Selecting a chain lubricant is not as bad as selecting a over the counter pain reliever or cold/cough medication, but there sure are a whole lot more choices out there than there used to be which greatly complicates things. I am not here to recommend one over the other as I certainly am no expert on the subject. If you are looking for recommendations you might try checking out reports such as this one.
There are products classified as wet lubes, dry lubes, wax lubes, ceramic lubes, Teflon lubes and probably others I know not of. I purposely selected WD-40 for the picture above just to see if I could get a response out of anyone. WD-40 is a great product, but it certainly is not recommended for chain lubrication (nor is 3 in 1 oil pictured among the lubes in another picture further below). That being said I want to make sure I communicate that I am talking about the original WD-40 product most of us are familiar with. In recent years the makers of WD-40 have come out with a whole line of products made specifically for bicycles.
I myself have been using one of their chain lubes and I liked it at first until I saw what it did … collecting dirt and grime, especially on the sprockets. So I no longer use it nor can I recommend it. It is like a magnet attracting lots of dirt and grime. It really gets caked on the sprockets and has to be forcibly brushed off with a brush and a cleaner. Anyway, WD-40 offer both a wet and a dry product. The two most common chain lubricants are the dry type and the wet type. Depending upon what kind of riding we do (where we ride) one might be preferable over the other. HERE is a short article on this subject. If we ride in rain, mud, and/or snow we should use a wet lube. Switching from wet to dry (or dry to wet) lubes is permissible, but the chain should be thoroughly cleaned first.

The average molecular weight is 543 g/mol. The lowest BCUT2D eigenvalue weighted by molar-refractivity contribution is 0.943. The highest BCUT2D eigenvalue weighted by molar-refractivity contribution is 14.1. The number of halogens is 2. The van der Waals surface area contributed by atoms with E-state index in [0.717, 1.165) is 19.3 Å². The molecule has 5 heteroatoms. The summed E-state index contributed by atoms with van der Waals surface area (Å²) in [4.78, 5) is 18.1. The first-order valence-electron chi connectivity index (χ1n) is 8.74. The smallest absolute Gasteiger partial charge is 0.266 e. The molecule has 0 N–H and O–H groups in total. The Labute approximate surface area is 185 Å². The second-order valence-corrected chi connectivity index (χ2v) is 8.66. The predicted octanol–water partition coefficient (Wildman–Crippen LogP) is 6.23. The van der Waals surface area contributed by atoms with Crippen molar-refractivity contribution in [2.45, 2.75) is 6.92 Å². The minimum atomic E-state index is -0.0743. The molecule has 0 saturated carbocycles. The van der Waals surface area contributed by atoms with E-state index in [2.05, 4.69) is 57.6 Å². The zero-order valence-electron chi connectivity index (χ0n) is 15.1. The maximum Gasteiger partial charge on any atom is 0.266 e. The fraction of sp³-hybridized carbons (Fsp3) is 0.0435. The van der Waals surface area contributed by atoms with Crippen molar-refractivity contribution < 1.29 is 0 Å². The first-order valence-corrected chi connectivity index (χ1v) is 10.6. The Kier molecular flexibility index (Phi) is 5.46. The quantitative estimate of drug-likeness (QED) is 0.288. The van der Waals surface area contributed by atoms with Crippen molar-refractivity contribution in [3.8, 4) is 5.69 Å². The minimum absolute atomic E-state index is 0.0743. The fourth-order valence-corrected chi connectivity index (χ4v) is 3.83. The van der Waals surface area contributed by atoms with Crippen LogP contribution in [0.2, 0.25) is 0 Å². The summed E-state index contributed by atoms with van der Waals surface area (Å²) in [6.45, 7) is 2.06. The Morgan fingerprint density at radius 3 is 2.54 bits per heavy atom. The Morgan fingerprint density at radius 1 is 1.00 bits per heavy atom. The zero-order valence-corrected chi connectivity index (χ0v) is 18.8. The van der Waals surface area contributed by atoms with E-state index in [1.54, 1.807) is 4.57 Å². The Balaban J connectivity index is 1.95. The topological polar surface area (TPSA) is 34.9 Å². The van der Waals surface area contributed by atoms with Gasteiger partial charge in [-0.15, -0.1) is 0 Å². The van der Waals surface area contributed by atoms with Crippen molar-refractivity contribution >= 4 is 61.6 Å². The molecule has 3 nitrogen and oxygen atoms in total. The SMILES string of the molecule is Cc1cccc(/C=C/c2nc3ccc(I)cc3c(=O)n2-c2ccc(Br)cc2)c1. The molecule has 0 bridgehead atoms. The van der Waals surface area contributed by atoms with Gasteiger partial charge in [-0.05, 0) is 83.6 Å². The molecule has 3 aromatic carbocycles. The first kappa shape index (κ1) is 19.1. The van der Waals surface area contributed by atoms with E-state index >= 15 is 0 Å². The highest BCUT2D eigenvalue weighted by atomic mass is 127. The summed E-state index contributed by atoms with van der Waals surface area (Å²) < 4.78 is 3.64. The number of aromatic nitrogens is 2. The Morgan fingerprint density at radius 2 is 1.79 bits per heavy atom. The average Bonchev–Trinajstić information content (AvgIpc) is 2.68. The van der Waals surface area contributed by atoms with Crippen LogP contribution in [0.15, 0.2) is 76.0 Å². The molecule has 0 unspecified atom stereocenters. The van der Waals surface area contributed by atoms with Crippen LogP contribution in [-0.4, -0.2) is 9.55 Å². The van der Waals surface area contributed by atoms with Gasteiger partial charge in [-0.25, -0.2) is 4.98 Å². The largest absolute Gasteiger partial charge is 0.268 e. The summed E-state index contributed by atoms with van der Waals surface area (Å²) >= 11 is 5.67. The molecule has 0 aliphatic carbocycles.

We do need to be careful what we use as we can gum up the drive train if we use the wrong thing. Of course, a part of all of this is also very much tied into keeping the chain clean as well as properly lubricated. I have written about chain cleaning previously.
Wet lubes pick up dirt and grit from the road and other surfaces we ride on so the chain will be messier if they are used. Dry lubes can wash off in a heavy rain. They are a little more difficult and time consuming to apply and have to cure up after application before the cycle can be ridden. It is recommended waiting 3 to 4 hours before riding. Properly applied and by wiping the chain down periodically dry lube will last a long time providing you stay away from rain or mud. Teflon and wax lubes also need to harden before they are ready to work in lubricating the chain.
Most of us probably use too much of the lube products when we apply them. I am sure I do. I am bad at not following the directions. I put a lot on and don’t wipe any off. I just take off riding with the chain loaded up with the lubricant. I usually use a wet type lubricant which means the chain can be messy. Any excess oil doesn’t seem to last long however so it is not a problem as far as I am concerned. I usually apply the lubricant while I am out riding as that is when it usually comes to mind in my case. Another thing about the WD-40 wet chain lube I use is that it smells good. After using it I can smell it for awhile as I ride. Of course, if one happens to be riding past a hog farm it really doesn’t make that much difference. 🙂
I have been using Rock n Roll Gold chain lube since I stopped using WD-40 chain lube. I am well satisfied with Rock n Roll Gold. Keeping your chain and sprockets properly cleaned and lubricated will help you get lots of miles out of them. I typically get over 11,000 miles out of a chain.
Don’t be like the owner of this bike and neglect cleaning and lubrication of the drive train.
Keep your chain properly maintained and it will help you …
KEEP ON TRIKIN’
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